From Exegesis - by Philip K Dick (published 2011): [83:76]
The space-time world of this sacred time is found in the Bible as the book of “Acts.” Thus when I wrote [Flow my tears, the policeman said] I discerned this stratum, showing through in a ghostly fashion, as the basis of reality.
“Acts” describes the power of Rome as expressed in the Procurator Felix. He interrogates his prisoner Paul; Paul is under arrest and in the hands of the Roman authorities. He will eventually be released. [i.e. presumably, from what is stated in Acts.]
This is the supratemporal template: the power and presence of Rome; the Procurator; the prisoner who is interrogated and finally released. The Empire would like to destroy him but in the final phases of the encounter between them fails.
Thus the life of the prisoner ends not in martyrdom but in freedom, in release. This is in a sense an opposite story from that of the crucifixion where the prisoner is condemned to death and dies.
Here the prisoner is set free and this means that sacred time has moved forward from the time of the Gospels to a different time. The prisoner slides through the fingers of the Empire.
This story is found in the life of John Taverner, the 15th century English musician who was arrested on suspicion of possessing heretical books but then released “because he is but a musician,” as Cardinal Woolsey put it: the Empire has lost the ability to state its case; it cannot close the trap.
The later history of this archetype will be that the Empire will lose even more power; eventually it will not even be able to arrest its victim, let alone crucify him. That time has not yet come.
At this point the Empire, expressing itself through its police system, is puzzled by its victim; it suspects him of wrongdoing but does not know what that wrongdoing is. The Empire does not know enough; its information is too limited. So for it the victim is an enigma.
(The evolution from Pilate’s bewilderment in confronting Jesus can be seen; bewilderment was there already.)
The Procurator Felix interrogates the suspect but cannot determine from what he says what precisely he has done. Time passes. The Empire tries again and again to get information, but fails.
This is Kafka’s The Castle in reverse. In talking to the suspect, the prisoner, the Procurator begins to suspect that the prisoner himself does not know what he has done; he himself does not know if he is guilty, and if guilty, of what. The prisoner cannot tell the Procurator what he would like to know, even if the prisoner is willing to. This increases the puzzle.
Perhaps the enemy of the Empire is so large and so vague that the prisoner is not the adversary at all, but only a sort of front for it, an extension of it. This, for the Procurator, is a dreadful thought.
The archetype of this is Euripides’ The Bacchae, in which the King of Tears arrests the Stranger only to find that he has a priest of the god Dionysus in his prison; the priest as the god bursts the prison and drives the King into insanity such as to cause him to lose his identity even as a man.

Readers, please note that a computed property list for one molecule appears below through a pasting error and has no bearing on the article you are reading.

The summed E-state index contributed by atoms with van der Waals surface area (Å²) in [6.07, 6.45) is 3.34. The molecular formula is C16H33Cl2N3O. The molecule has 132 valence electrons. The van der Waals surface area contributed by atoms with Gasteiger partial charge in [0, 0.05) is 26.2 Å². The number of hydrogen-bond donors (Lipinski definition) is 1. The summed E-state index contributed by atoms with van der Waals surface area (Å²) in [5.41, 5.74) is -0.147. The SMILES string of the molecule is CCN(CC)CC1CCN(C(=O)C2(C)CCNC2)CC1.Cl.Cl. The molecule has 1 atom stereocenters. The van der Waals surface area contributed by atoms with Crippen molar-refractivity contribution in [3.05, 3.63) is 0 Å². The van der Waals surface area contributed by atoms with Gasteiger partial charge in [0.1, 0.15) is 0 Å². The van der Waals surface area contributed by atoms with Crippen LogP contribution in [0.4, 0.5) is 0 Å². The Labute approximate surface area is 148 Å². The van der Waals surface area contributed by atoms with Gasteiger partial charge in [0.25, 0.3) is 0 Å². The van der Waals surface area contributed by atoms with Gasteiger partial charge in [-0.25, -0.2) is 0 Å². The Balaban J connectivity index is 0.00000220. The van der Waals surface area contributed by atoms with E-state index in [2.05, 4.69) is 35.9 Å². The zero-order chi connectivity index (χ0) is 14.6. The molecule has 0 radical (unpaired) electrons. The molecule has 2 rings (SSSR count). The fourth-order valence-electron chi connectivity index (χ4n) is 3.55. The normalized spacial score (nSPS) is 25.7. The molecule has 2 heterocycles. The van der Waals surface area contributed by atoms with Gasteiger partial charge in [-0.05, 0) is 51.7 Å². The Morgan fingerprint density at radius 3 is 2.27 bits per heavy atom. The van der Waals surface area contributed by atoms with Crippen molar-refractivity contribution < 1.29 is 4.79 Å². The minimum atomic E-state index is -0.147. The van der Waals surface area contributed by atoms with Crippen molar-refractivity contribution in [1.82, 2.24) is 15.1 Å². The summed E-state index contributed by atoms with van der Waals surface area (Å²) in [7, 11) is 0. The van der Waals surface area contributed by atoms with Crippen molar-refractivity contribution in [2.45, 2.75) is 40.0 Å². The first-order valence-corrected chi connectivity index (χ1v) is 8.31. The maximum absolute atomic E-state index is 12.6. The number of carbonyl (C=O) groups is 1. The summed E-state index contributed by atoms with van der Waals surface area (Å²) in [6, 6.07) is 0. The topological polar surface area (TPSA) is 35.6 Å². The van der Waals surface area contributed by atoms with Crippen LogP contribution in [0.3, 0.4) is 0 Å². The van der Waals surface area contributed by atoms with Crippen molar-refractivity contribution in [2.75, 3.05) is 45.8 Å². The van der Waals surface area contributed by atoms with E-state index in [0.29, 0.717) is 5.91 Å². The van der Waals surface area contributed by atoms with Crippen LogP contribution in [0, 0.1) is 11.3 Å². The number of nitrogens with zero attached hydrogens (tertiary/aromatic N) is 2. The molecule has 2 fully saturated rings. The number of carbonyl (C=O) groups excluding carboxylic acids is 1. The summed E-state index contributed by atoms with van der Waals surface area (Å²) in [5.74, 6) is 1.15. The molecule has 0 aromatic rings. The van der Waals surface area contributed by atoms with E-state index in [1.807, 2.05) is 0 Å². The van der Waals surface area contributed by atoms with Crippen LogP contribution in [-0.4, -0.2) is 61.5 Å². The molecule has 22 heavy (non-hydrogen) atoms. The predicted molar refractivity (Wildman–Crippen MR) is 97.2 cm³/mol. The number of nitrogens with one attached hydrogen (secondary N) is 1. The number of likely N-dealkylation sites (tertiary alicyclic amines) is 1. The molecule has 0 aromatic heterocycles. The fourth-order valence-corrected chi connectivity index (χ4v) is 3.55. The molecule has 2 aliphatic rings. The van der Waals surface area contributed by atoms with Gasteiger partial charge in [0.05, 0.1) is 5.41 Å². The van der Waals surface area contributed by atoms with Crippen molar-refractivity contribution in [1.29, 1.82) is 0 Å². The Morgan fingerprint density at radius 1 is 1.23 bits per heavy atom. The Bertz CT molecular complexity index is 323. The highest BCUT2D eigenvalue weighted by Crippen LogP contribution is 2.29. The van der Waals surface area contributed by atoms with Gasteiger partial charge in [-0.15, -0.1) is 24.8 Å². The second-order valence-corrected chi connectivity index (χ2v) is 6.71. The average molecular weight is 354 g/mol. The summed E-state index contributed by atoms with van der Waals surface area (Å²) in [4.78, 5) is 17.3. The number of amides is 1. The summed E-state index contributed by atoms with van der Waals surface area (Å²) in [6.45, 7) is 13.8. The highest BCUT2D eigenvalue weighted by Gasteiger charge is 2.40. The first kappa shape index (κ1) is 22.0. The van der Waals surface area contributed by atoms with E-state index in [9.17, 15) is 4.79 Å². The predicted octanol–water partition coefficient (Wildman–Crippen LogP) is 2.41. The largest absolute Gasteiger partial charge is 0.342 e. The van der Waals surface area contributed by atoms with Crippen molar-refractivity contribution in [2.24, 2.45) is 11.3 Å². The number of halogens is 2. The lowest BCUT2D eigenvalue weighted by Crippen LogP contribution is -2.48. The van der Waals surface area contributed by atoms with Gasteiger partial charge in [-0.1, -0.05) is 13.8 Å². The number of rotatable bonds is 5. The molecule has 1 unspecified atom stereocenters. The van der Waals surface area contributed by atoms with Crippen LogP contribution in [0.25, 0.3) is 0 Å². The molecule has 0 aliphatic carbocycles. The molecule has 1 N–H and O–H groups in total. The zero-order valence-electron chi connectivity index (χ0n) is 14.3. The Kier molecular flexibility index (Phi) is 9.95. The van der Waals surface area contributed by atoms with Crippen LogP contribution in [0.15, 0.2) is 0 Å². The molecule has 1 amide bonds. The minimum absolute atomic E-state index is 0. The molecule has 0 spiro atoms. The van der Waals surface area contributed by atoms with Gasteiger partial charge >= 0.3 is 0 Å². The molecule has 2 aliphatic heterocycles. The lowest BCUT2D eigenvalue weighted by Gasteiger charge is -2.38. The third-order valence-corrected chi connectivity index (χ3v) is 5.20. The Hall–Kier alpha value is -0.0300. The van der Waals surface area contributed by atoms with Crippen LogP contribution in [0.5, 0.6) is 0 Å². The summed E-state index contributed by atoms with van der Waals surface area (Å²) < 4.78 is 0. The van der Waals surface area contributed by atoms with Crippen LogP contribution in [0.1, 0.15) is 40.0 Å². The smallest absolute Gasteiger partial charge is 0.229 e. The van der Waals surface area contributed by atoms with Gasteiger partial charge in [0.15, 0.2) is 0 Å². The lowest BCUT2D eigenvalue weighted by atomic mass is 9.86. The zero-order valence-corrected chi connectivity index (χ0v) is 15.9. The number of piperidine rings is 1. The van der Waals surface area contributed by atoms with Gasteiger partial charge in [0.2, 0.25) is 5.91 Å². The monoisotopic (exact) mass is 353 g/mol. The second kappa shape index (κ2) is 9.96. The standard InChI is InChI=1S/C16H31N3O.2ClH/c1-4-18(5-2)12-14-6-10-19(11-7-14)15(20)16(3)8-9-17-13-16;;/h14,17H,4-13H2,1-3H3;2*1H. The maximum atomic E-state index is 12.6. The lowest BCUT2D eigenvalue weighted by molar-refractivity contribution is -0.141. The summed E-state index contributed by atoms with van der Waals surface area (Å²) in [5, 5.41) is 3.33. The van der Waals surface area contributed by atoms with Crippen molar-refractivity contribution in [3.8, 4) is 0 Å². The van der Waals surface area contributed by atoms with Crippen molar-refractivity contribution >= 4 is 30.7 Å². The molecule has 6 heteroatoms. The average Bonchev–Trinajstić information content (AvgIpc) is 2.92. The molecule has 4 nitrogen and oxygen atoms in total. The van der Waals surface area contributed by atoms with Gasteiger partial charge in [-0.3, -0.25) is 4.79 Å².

The King—or the Procurator—can release the prisoner but he himself will suffer great harm; instead of Christ crucified Pilate suffers unbearable loss.
Time, which starts with the Gospels, has moved forward to what is al most a complete reversal of the image. The arrested and tried god does not die; the interrogator suffers spiritual death or physical injury, the prisoner goes free. Everything that the prisoner lost is restored to him.
This is referred to in the Bible as the end-times day on which everything is restored. It is a sign of the Parousia. The Empire is not glad to know this because it means that God himself is taking the field; God is entering the battle.
This strikes me as just a staggeringly profound line of speculation from PKD; that something-of-the-kind must indeed occur - and all the time.
It is, in a deep sense, evil operating against itself; to thwart its own major objectives. A blindness and impotence afflicts The Empire, about-which it can do nothing; because analysis is thwarted by at first puzzlement then (if persisted-with) insanity, spiritual death and 'great harm'. The unjust prosecutor of innocence destroys himself and the System he serves - but at no point does he attain clarity of understanding, because evil is self-blinded.
I find this vastly (cosmically!) encouraging - that is generating of both courage and motivation.
“There, peeping among the cloud-wrack above a dark tor high up in the mountains, Sam saw a white star twinkle for a while. The beauty of it smote his heart, as he looked up out of the forsaken land, and hope returned to him. For like a shaft, clear and cold, the thought pierced him that in the end the Shadow was only a small and passing thing: there was light and high beauty for ever beyond its reach.” Sam, in Mordor - in The Lord of the Rings.